Where are Women in the Law?

The question that I pose in the title is one that has been left for us in almost all of the readings. We read about what justice does for men (The Furies) and what the law provides for men (Declaration of Independence). What we don’t see is where the law has left room for women. This question is asked in Death and the Maiden and answered in an interesting way. Paulina has been unable to see justice for the horrible crimes committed against her. She shows serious disillusionment with the justice system which leads her to kidnap her abuser to put on her own trial. She sums up her thoughts at the end of the play by asking, “And why does it always have to be people like me who have to sacrifice, why are we always the ones who have to make concessions when something has to be conceded, why always me who has to bite her tongue, why?” (Dorfman 66). Because she knows that the actual commission won’t help her, Paulina tries to invent her own system of justice that still lets her down. I think here she is giving her own answer to the presented question. She says that it’s not as easy as women just being left out of the justice process, but they are the ones to lose the most. Not only is Paulina brutally tortured and raped, but then she has to be labelled as “sick” and irrational. She is lied to by her husband and her rapist who conspire against her. The system of justice that she invents, still finds a way to re-victimize her. I think an interesting and bold claim that Dorfman could be trying to make is that justice is sexist. The plotline features two men conspiring against a survivor of sexual assault who is just trying to heal. Rather than listening and believing her, Gerardo automatically believes the other man in the situation. There is a moment that he believes her, but it still seems that he turns on her. The law, and justice in the law, does not leave room for women so women have to make room for themselves. Still, however, the system is stacked against survivors hiding behind the concept of “innocent until proven guilty” which Gerardo brings up in the play. I think I am ending with even more questions than I began with about the law being sexist. Why do women have to find justice for themselves/why aren’t they believed? Why haven’t we fixed this? Where do we draw the line at innocent until proven guilty?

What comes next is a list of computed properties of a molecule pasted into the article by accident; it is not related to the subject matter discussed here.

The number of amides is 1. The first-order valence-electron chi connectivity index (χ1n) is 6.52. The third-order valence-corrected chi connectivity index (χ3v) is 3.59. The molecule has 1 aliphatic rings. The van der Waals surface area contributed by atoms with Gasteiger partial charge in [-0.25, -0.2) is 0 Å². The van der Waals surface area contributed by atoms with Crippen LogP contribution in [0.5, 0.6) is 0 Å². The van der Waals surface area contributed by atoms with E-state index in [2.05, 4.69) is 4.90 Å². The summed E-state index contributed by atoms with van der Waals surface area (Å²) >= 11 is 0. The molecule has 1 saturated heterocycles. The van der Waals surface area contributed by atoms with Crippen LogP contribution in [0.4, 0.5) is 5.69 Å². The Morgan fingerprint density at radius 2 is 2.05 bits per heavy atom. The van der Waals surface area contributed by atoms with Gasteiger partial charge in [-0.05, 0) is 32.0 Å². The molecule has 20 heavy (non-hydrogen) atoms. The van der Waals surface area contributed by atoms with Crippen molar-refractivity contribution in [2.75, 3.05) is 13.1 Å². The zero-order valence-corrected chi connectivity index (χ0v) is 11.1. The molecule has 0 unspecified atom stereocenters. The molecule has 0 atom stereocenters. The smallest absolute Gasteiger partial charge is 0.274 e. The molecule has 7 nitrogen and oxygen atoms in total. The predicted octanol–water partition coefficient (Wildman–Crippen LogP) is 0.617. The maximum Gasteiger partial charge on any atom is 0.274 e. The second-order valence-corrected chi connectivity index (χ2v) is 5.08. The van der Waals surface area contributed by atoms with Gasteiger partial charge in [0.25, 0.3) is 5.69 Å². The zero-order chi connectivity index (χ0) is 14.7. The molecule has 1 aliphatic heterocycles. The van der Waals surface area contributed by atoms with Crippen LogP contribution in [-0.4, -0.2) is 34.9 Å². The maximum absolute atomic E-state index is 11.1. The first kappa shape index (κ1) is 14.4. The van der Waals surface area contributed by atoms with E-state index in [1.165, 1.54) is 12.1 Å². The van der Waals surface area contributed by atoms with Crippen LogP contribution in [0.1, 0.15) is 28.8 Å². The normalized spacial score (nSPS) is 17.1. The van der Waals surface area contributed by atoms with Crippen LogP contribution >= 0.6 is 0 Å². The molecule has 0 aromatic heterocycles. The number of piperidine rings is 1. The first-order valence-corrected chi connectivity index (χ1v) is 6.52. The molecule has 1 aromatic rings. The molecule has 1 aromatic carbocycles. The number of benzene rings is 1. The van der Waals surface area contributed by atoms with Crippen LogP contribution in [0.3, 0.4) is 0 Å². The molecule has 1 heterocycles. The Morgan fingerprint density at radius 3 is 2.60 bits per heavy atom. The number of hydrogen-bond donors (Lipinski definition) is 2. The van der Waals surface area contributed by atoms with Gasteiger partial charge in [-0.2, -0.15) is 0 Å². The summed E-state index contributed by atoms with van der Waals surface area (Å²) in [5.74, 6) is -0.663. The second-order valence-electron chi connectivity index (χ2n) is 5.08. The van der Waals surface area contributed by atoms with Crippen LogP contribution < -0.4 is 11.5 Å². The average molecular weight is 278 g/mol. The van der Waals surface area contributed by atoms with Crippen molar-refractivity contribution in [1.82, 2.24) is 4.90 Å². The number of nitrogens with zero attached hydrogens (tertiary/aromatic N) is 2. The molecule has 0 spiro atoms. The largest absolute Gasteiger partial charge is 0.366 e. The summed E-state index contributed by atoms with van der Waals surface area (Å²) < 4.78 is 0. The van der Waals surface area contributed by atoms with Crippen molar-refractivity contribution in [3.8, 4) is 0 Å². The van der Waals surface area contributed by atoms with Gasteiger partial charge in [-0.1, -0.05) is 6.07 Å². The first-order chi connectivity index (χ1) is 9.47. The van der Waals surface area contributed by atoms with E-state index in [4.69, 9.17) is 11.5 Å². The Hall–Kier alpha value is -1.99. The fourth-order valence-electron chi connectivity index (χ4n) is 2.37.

Gender Power

Like many of the works written in the past, the role of genders matched the real-life roles. However, in The Furies, the characters did not keep their stereotypical roles of this time period in the play at all. In this play, the women had all the power, and the men were there to try and support each other.  

The first example of female power is Clytemnestra talking to the Furies about getting revenge. Through my first time reading through this, I missed the fact that the Furies were female. So, my first impression of this scene was that even as a ghost, a female still had more power than a male because she was able to give the Furies commands in their sleep. But this changed after I realized they were female.

In the end of the play, Athena is given the power to decide the outcome of what will happen to Orestes, is interesting in two ways. The first is the fact that she was going to have the final say if the votes come back a tie. If she has the power to do that, why didn’t she just do that in the beginning? I understand that she wants to give Orestes a fair trial, so the Furies don’t think she doesn’t want to hear what their side of the story, but the outcome was still the same Orestes was spared. The other way I thought this scene was interesting was because of how the play ended. After the trial, Athena and was trying to appease the Furies so they wouldn’t bring havoc to the world. This only happened because the Furies were not able to deal with Orestes the way they wanted to. But this was going to happen with or without a trial because it was Athena’s decision, so the trial wasn’t necessary.

The Furies also had a significant amount of power. They were able to challenge the ideas of both Athena and Apollo and not suffer any major consequences. The most important of the two would be Apollo since he was a male, and it is typically the male who has the power to do this.